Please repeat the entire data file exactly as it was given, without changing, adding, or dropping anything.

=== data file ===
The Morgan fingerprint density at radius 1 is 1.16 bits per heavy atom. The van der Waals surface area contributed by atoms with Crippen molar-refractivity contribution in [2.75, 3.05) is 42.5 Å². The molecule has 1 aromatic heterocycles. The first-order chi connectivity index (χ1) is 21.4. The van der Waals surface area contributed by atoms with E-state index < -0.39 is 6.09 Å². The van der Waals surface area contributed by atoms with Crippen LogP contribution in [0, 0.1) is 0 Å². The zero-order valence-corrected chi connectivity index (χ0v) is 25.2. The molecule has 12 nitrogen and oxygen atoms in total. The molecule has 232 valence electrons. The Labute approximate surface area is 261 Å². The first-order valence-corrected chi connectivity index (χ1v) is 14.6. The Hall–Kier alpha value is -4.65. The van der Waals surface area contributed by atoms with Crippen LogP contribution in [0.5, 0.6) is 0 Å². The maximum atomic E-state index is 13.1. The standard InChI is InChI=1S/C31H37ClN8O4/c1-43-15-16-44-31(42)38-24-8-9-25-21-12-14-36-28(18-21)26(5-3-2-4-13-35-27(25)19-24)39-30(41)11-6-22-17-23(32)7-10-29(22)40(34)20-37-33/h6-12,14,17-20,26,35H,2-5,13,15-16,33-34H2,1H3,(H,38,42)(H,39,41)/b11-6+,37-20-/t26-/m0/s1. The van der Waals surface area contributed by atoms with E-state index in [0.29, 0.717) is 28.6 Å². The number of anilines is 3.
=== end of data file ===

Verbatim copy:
The Morgan fingerprint density at radius 1 is 1.16 bits per heavy atom. The van der Waals surface area contributed by atoms with Crippen molar-refractivity contribution in [2.75, 3.05) is 42.5 Å². The molecule has 1 aromatic heterocycles. The first-order chi connectivity index (χ1) is 21.4. The van der Waals surface area contributed by atoms with E-state index < -0.39 is 6.09 Å². The van der Waals surface area contributed by atoms with Crippen LogP contribution in [0, 0.1) is 0 Å². The zero-order valence-corrected chi connectivity index (χ0v) is 25.2. The molecule has 12 nitrogen and oxygen atoms in total. The molecule has 232 valence electrons. The Labute approximate surface area is 261 Å². The first-order valence-corrected chi connectivity index (χ1v) is 14.6. The Hall–Kier alpha value is -4.65. The van der Waals surface area contributed by atoms with Crippen LogP contribution in [0.5, 0.6) is 0 Å². The maximum atomic E-state index is 13.1. The standard InChI is InChI=1S/C31H37ClN8O4/c1-43-15-16-44-31(42)38-24-8-9-25-21-12-14-36-28(18-21)26(5-3-2-4-13-35-27(25)19-24)39-30(41)11-6-22-17-23(32)7-10-29(22)40(34)20-37-33/h6-12,14,17-20,26,35H,2-5,13,15-16,33-34H2,1H3,(H,38,42)(H,39,41)/b11-6+,37-20-/t26-/m0/s1. The van der Waals surface area contributed by atoms with E-state index in [0.29, 0.717) is 28.6 Å². The number of anilines is 3.